Comics / Spotlight / Black Astronaut

Milestone Media: Static #2

By Leroy S. Douresseaux
September 30, 2007 - 13:29

The intense cover to an intense story.

Introduced in the spring of 1993, Static was one of the early comic book series created by Milestone Media and published through DC Comics.  Milestone Media was a comic book imprint and media company established with the intention presenting more minority characters in American Comics.  While most unimaginative fans strictly saw Milestone as “black comics,” the company’s titles included the most diverse cast ever presented in American superhero comics.  Although Milestone Media stopped producing comics in 1997, Static was reworked as the WB animated series, “Static Shock.”

Static #2 (with a cover date of July 1993), entitled “Everything but the Girl,” finds our hero, Virgil Ovid Hawkins AKA Static, fresh off the whuppin’ he received from Hotstreak at the end of #1.  Virgil is nursing his wounds at the home of his friend Frieda Goren, a girl for whom Virgil has romantic feelings.  Frieda manages to coax an origin story out of her humiliated friend, so Virgil takes Frieda and the readers back into the recent past.

The birth of Static all began at Ernest Hemingway High School the day Virgil and Frieda first met.  When Virgil tries to come to Frieda’s aid after another student accosts her, the bully, who calls himself Biz Money B, gives Virgil a good thrashing, forcing Larry, Virgil’s thuggish friend, to intervene and keep Virgil from getting an even worse beat down.  For Virgil, the post-beating humiliation is far worse than losing the fight, as he returns home to shame – even from his mother who, in bitchy fashion, takes advantage of Virgil’s humiliation to diss both her husband and child.

Later that night, Virgil takes Larry up on his offer, and Larry delivers a pistol to his still-smarting friend – a weapon Virgil intends to use to peel Biz Money B’s cap back.  Virgil tracks Biz to an isolated section of the city docks, where the young hood holds court with his fellow gang members, the Firecrackers.  In the end, Virgil can’t bring himself to shoot his tormentor, but while disposing of the gun, he gets caught in a strange gas attack that comes out of nowhere and passes out.

After an unknown, but short passage of time, Virgil awakes to finds much of the gas remains, hovering around like a low-lying fog.  He discovers that Biz Money B and his boys have also been affected, and Virgil even spies a group of people flying in the airspace over the docks and headed for the city (Dakota).  His attention, however, is drawn back to his own situation, when out of the mist comes two monstrous, mechanical figures.  They begin collecting the victims of the attack when they spot Virgil.  They attack him, but he fights back, surprised to find that he can discharge electricity from his hands.  He uses a trashcan lid attracted to him by his new powers as an escape vehicle and soars into the sky.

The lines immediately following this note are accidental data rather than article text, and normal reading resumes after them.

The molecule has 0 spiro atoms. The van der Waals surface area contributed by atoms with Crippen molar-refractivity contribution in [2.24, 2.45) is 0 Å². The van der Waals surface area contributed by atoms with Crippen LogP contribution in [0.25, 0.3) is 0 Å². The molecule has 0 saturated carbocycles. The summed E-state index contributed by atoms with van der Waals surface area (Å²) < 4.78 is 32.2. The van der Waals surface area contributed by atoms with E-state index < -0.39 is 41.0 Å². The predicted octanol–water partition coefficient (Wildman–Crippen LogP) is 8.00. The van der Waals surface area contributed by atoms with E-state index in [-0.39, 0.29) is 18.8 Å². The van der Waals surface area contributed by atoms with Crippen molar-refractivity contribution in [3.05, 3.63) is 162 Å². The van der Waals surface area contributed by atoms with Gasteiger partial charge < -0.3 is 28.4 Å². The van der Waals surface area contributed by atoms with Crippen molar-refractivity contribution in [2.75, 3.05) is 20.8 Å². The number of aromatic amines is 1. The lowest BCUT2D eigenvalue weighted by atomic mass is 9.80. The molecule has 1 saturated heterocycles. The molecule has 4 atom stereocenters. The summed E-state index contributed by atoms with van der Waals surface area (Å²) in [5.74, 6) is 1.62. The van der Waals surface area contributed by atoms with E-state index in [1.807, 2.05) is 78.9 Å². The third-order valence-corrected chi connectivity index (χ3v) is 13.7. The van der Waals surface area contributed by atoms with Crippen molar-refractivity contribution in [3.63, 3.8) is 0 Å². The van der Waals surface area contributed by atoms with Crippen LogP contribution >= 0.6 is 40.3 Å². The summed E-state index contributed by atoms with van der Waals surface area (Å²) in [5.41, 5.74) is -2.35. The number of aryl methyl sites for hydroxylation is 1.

Smartly, he begins to practice with and test his powers, and he also begins to work out to improve his physical strength.  The origin tale ends, and Virgil informs Frieda that Biz Money B is also Hotstreak.  Now confident that the psychological block he had in confronting Biz Money B/Hotstreak is gone, he finds his adversary and handily defeats him.  Hotstreak submits like a beaten dog and promises that he and his hood rats won’t bother Static or his friends, family, and neighbors again.  Static #2 ends with two ominous figures discussing Static.

The script for this issue is exceptionally strong.  Writers Dwayne McDuffie and Robert L. Washington skillfully tell a complete and engaging tale in a single 22-page issue, while setting up the next issue’s story, as well as laying the groundwork for a likely longer story arc.  Their best work in this chapter has to be the origin sequence, particularly the portrayal of Virgil’s feelings about being beaten at school with all his friends watching.  The writers perfectly capture the moods and sensations of a high school age boy facing shame in front of his peers and family.  Coming in the middle of this chapter, Virgil’s inner turmoil and mixed up feelings of hate and anger resonate strongly and bridge the events of Static #1 with #2.  Everything here rings with an impeccable sense of the truth.


Last Updated: August 31, 2023 - 08:12

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